Securing Super Bowl XLVIII
- A Coast Guard maritime safety and security team patrols the Hudson River. U.S. Coast Guard photo by Petty Officer 3rd Class Michael Himes.
- A Coast Guard crew joins a New York Police Department Harbor Unit crew. U.S. Coast Guard photo by Petty Officer 3rd Class Michael Himes.
- Petty Officer 2nd Class Brad Haines communicates with a maritime safety and security team member during a patrol on the Hudson River. U.S. Coast Guard photo by Petty Officer 3rd Class Michael Himes.
New York-based Coast Guard units are no strangers when it comes to assisting with large-scale events in the area, but for the first time in history, area crews put in a team effort alongside local New York and New Jersey authorities to safeguard a Super Bowl event.
Having provided security for the United Nations General Assembly, Macy’s Fourth of July Firework display, Fleet Week and the NYC Marathon in previous years, the opportunity for the Coast Guard’s assets to assist with Super Bowl XLVIII was also a success.
“We’re here to protect our citizens,” said Lt. Cmdr. Luis E. Martinez, chief of Contingency Planning and Force Readiness at Sector New York, in Staten Island, N.Y. “With the Super Bowl comes the potential threat to our citizens. We, along with the other law enforcement agencies, got together as part of the security and transportation functions that would be needed to make this a successful event.”
An event of this proportion required a year’s worth of time to prepare for. The Coast Guard had their hands in nine of 22 planning committees dedicated to the 2014 Super Bowl. Coast Guard assets involved included Coast Guard cutters Sailfish, Penobscot Bay, Sturgeon Bay, Hawser and Line; Sector New York; Station New York; Station Kings Point; Maritime Security Response Team, Atlantic Strike Team; and a maritime safety and security team.
These Coast Guard assets worked alongside federal, state and local agencies in a joint effort to provide critical contributions toward the success of the Super Bowl.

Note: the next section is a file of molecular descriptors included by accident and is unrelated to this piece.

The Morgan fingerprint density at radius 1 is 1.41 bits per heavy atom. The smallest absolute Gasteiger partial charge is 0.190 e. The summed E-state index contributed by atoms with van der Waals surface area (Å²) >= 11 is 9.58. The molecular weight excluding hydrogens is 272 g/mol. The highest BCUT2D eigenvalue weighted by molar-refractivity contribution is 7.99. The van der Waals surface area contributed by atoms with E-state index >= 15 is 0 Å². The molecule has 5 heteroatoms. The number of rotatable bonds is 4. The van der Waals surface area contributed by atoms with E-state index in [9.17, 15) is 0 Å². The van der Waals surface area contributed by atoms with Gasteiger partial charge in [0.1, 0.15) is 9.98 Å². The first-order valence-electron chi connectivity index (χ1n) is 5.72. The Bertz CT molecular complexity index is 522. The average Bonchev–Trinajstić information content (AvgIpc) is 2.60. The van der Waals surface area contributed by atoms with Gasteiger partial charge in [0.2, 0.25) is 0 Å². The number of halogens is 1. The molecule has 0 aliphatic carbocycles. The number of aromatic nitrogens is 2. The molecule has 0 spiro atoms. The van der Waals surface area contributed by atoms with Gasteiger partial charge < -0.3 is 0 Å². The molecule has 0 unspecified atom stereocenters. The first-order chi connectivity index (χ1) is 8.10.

Due to events occurring on both sides of the water in New York as well as New Jersey, there were major impacts and heavy traffic on city transportation systems such as bridges, tunnels and ferries. The mission of these Coast Guard assets was simple: provide security in the case of an event. They contributed to waterside and shoreside protection, port security, security zone enforcement, increased waterside patrol presence in critical waterways and ensured the port was cleared of ice to allow easier transit.
“By having a presence on the water with our security assets, we are basically deterring any potential maritime threat factor,” said Martinez. “Working with our port partners, should something happen on the land side that would need a maritime evacuation or anything like that, we are set to do that as well.”
Martinez works within the Incident Command System, a structure for managing events ranging from an unexpected oil spill to an incident of national significance. Because Sector New York is located in such a large and heavily active port, incident management skills are constantly utilized in order to respond appropriately to any situation.
“The Department of Homeland Security is that agency that was put in place to protect the citizens of the United States,” said Martinez. “In our role as the maritime law enforcement agency under the DHS, we are doing exactly that; we are protecting the citizens of the United States from any potential acts of terrorism.”
From the Coast Guard Compass: coastguard.dodlive.mil